Linking Service and Citizenship

Asian American students who reported greater frequency of community service (i.e., volunteer work and/or enrollment in service-learning courses) were more likely to aspire toward leadership roles that consider the common good (as measured by higher self-rated importance of becoming a community leader, influencing social values, and influencing the political structure). Why might this be?

Compared to Asian American student cohorts over the last thirty years, Asian Americans today have spent considerably more time volunteering before they enter college. They are more inclined to state intentions to continue service involvement in college, and larger proportions of them believe that becoming a community leader should be a top priority (Chang et al. 2007). If many entering Asian American undergraduates hold this outlook, it seems these students are primed for civic engagement experiences during college that would further add to their sense of active citizenship. Given the chance to become meaningfully involved in campus life and beyond, Asian Americans may improve not just their social change leadership development, but their capacity for future leadership engagement as well.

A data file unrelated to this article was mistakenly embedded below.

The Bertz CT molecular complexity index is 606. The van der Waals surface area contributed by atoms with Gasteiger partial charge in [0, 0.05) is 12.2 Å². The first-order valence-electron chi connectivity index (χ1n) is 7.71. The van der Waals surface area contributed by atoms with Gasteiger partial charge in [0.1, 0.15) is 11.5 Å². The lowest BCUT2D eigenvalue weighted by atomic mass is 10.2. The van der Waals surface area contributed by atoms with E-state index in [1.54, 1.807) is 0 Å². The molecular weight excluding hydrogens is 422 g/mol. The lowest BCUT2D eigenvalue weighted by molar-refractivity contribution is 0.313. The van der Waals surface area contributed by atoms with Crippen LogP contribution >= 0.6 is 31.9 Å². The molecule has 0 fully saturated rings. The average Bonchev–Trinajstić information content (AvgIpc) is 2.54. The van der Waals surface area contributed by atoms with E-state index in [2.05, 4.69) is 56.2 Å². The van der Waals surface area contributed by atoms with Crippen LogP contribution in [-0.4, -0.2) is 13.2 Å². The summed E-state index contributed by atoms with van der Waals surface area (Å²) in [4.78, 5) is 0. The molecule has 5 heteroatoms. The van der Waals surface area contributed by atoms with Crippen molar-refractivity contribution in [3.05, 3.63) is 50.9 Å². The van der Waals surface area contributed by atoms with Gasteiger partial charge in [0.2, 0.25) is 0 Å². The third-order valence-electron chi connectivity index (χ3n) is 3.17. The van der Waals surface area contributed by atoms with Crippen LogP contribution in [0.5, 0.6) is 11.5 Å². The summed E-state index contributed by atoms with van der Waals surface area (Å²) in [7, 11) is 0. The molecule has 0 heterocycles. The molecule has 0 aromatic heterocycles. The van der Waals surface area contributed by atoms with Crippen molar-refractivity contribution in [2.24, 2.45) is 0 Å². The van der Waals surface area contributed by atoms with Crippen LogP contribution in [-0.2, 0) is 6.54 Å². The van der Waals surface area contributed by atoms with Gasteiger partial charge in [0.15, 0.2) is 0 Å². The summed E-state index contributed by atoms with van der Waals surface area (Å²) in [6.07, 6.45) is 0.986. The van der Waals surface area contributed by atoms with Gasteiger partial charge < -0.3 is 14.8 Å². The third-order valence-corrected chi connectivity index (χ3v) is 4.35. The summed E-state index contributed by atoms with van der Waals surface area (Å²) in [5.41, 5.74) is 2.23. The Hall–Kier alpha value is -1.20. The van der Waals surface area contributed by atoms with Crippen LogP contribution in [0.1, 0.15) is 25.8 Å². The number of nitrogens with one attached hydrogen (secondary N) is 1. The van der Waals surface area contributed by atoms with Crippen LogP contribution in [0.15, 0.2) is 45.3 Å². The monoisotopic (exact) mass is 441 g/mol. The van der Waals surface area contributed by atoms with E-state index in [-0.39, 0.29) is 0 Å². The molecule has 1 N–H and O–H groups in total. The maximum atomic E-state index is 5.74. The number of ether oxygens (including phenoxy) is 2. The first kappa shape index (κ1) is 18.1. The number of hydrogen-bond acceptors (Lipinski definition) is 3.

Community service might help students develop both social activist tendencies and positive racial identities. During the undergraduate years, students may be negotiating tensions between internal factors (e.g., cultural values) and external forces (e.g., racism) affecting their racial identity (Kodama et al. 2002). A common strategy to resolve such identity issues is to engage in community activism or ethnically based cocurricular activities. Studies have shown that through such involvement, Asian American students may form positive racial identities in addition to critical racial consciousness and stronger commitments to social change activism (see, for example, Inkelas 2004). Thus, service experiences during college may spark developmental changes that generate personal goals of making a difference in the world.

Higher Education's Role

Based on this study's findings, what might campuses do to strengthen existing student development practices that teach social change leadership to Asian Americans and others?